UK MP Nadine Dorries revealed yesterday that she shares her parliamentary login information with her staff, in an attempt to defend recently resurfaced allegations about porn allegedly found on Damian’s office computer.
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Tweeting on Saturday, Dorries disputed the assertion that only Green could have accessed the computer, saying that she gives out her password to her staff so that they can access her email account.
As is inevitable on Twitter, horrified replies soon appeared, pointing out that sharing your login details with four to six staff members is a bad idea. She then caused additional alarm by saying that she herself struggled to remember her password.
At one point Dorries also tweeted that her staff had delegate level access to her account, which caused users to question why she would need to give out her details in the first place.
The origins of the story date back to a 2008 police raid on Green’s office, originally to investigate the potential leaking of government documents to Green, then the shadow immigration minister.
The story reappeared after the BBC interviewed former detective Neil Lewis last week, who claimed he was certain that Green had been the one who accessed the X-rated images due to the use of Green’s personal account and documents on his office computer while the material was accessed. Mr Green denies the allegations.
Infosec experts were quick to criticise Dorries’ approach, which is all the more questionable just months after a targeted attack against computers at Westminster.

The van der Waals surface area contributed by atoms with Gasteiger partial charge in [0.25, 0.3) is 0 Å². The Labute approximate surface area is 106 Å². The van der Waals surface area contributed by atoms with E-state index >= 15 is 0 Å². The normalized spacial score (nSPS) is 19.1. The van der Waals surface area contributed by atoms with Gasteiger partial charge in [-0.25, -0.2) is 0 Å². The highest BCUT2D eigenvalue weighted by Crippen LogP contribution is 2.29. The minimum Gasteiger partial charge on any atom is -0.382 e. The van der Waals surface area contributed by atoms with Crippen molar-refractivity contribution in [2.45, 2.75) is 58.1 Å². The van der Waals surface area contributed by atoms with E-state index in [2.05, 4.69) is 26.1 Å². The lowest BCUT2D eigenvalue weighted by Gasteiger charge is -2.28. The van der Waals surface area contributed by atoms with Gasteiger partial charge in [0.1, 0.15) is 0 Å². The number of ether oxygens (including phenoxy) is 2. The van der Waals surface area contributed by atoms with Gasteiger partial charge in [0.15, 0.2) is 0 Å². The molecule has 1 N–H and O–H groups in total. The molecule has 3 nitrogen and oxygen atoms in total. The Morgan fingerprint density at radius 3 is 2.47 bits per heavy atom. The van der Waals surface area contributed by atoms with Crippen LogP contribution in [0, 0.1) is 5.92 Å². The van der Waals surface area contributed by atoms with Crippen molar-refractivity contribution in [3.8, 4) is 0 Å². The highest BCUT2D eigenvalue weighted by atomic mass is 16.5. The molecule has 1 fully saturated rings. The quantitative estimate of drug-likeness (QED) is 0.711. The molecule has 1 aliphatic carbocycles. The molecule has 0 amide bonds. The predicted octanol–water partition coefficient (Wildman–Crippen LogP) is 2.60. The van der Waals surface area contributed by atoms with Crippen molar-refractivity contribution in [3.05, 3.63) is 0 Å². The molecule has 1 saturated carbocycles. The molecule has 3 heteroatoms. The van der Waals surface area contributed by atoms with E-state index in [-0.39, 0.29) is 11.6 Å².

“@NadineDorries thinks that she’s unimportant, and not a target. That’s naive in itself, but reckless when you consider the PII and confidential communications of others,” said anti-virus industry veteran Graham Cluley.
Infosec veteran Quentyn Taylor‏ added: “Given Parliament is using office 365 there is no excuse for @NadineDorries sharing her credentials. Delegation rules are there for a reason and probably easier than sharing passwords.”
Thom Langford‏, an experienced CSO and sometime security blogger and conference speaker said: “The practice of sharing logins is madness and should be reviewed immediately. The integrity of parliamentary data is at stake as well as non repudiation of any data/messages sent.”

Even more to the point, Dories’ stated practices are contrary to guidance in the House of Commons staff handbook, which clearly advises that MPs should not share their passwords.
This criticism was dismissed by Dorries over the weekend as “trolling” by computer nerds. Another Tory, Nick Boles MP, admitted that he had to ask his staff for password reminders.
Dorries, a former inmate of the I’m a Celebrity Jungle, then doubled down by suggesting the work PCs of all MPs are riddled with the stuff.
That’s quite a claim, but infosec experts are at least ready to back up suggestions that lax IT security among MPS is not a party political issue. “I think this is an all party issue, probably happens across Parliament,” said Langford‏.
The frustrating thing for those versed in infosec is that there are plenty of simple technologies to ease password hassles – which are a problem – including password managers, two-factor authentication and more. “I’d like to see proximity card assisted login on MP accounts and computers. You walk away, you’re out. Make the card part of their ID card so they are less likely to ‘loan’ it,” said Rik Ferguson of Trend Micro.
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The ICO commented on the social media platform: “We’re aware of reports that MPs share logins and passwords and are making enquiries of the relevant parliamentary authorities. We would remind MPs and others of their obligations under the Data Protection Act to keep personal data secure.” ®
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